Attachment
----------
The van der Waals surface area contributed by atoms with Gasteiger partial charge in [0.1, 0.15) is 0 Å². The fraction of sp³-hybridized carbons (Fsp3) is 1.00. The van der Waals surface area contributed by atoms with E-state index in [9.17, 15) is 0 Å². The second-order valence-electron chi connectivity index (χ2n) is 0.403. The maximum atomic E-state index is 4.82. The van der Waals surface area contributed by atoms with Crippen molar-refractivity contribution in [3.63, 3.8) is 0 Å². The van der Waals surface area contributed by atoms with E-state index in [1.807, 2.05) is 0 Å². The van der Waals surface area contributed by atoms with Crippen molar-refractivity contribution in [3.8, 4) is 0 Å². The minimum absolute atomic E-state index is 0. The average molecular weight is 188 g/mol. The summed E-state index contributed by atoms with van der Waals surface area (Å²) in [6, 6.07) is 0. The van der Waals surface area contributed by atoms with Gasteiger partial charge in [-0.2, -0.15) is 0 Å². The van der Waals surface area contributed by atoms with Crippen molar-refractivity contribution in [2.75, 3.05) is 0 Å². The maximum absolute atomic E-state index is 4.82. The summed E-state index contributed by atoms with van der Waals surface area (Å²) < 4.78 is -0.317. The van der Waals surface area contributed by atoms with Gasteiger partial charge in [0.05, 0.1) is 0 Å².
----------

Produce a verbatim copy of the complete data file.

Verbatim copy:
The van der Waals surface area contributed by atoms with Gasteiger partial charge in [0.1, 0.15) is 0 Å². The fraction of sp³-hybridized carbons (Fsp3) is 1.00. The van der Waals surface area contributed by atoms with E-state index in [9.17, 15) is 0 Å². The second-order valence-electron chi connectivity index (χ2n) is 0.403. The maximum atomic E-state index is 4.82. The van der Waals surface area contributed by atoms with Crippen molar-refractivity contribution in [3.63, 3.8) is 0 Å². The van der Waals surface area contributed by atoms with E-state index in [1.807, 2.05) is 0 Å². The van der Waals surface area contributed by atoms with Crippen molar-refractivity contribution in [3.8, 4) is 0 Å². The minimum absolute atomic E-state index is 0. The average molecular weight is 188 g/mol. The summed E-state index contributed by atoms with van der Waals surface area (Å²) in [6, 6.07) is 0. The van der Waals surface area contributed by atoms with Gasteiger partial charge in [-0.2, -0.15) is 0 Å². The van der Waals surface area contributed by atoms with Crippen molar-refractivity contribution in [2.75, 3.05) is 0 Å². The maximum absolute atomic E-state index is 4.82. The summed E-state index contributed by atoms with van der Waals surface area (Å²) < 4.78 is -0.317. The van der Waals surface area contributed by atoms with Gasteiger partial charge in [0.05, 0.1) is 0 Å².